The content of the book has been arranged and slanted to force-fit Sri Aurobindo's life and work into a Freudian framework to win accolades from Freudian scholars. For this purpose, Heehs has chosen to sacrifice fundamental norms of scholarship including a) factual accuracy, b) honesty, and c) completeness in representing facts. All three norms have been compromised not on some occasions but all through the book, consistently and deliberately. Note that I do not criticise The Lives on grounds of objectivity, even though it seriously fails this criterion also – the book is in fact biased against Sri Aurobindo. I do not criticise his objectivity because any biography is necessarily an author's perspective, and I see nothing wrong with Heehs or anyone else presenting their own viewpoint or interpretation of Sri Aurobindo. Everyone is free to hold his views and to express them in his own way. In spite of Heehs' claim to objectivity, his biography too (as all others before his) is highly subjective. And I do not criticise him for that.

My primary opposition to The Lives is on grounds of a) misrepresentation of facts out of their historical and social context, b) presentation of Heehs' speculations and imaginations as actual facts, c) deliberate distortion of actual quotations, d) factually incorrect and fallacious criticism of Sri Aurobindo, his views and his actions, e) factually wrong statements about the Mother, the Ashram, Sri Aurobindo's yoga, and life in the Ashram, f) deliberate bias towards criticising Sri Aurobindo and intentionally concealing facts or accounts to the contrary.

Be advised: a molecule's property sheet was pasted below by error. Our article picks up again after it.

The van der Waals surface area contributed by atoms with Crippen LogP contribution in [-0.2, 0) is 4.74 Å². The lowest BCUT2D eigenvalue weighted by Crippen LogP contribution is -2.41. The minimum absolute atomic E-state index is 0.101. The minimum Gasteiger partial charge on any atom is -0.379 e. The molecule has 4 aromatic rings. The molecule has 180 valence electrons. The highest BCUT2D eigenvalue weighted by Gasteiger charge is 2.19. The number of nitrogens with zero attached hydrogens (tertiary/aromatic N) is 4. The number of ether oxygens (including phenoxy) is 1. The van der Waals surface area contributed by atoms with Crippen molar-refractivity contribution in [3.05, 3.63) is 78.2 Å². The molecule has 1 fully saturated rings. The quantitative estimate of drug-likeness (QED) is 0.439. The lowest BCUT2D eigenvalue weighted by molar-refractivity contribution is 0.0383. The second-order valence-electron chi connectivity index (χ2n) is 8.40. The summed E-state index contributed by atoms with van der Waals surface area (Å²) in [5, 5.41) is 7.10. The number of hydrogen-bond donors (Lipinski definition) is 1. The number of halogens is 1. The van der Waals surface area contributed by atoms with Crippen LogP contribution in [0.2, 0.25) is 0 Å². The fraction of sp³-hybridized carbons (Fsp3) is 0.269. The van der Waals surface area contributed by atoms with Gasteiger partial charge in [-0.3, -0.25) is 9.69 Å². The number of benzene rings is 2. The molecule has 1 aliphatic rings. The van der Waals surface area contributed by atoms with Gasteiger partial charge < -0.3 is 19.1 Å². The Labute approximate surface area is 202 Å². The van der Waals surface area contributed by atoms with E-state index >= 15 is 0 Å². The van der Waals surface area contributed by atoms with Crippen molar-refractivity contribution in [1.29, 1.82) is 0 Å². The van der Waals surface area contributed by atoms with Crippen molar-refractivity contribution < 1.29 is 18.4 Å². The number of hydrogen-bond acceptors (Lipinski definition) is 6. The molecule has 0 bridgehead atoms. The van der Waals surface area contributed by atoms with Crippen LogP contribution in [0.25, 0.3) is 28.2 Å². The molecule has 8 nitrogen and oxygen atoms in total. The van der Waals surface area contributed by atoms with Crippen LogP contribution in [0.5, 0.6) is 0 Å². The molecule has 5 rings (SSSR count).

In essence, my criticism of his book is on account of its deliberate distortion of facts and nothing more. Where is the fundamentalism in this? Factual accuracy should be the foundation of any scholarly work; otherwise it must be withdrawn or reclassified as a work of fiction. And that is all that I and others have demanded.

  ...full text...

May 17, 2009

About Gitanjali JB's Lawyer

The SCIY website (platform for Heehs and his group) has claimed that one Mr Anirban Tripathy is Gitanjali JB's lawyer representing her in the Orissa High Court.

This is factually wrong. Anirban Tripathy is not Gitanjali's lawyer. Her lawyer is one of the most reputed and senior counsels of the Orissa High Court with an impeccable reputation.

Heehs and his lawyer know this well, and the information is in the public domain. SCIY's claim is another lie intended to confuse people and misdirect attention.   ...full text...

The Appeal by Julian Lines for Harmony and Peace -- by Ranganath Raghavan

[Julian Lines, a close friend of Peter Heehs, wrote a letter to us on 22 April, 2009 appealing for peace and harmony. Here is Ranganath Raghavan's reply to it.]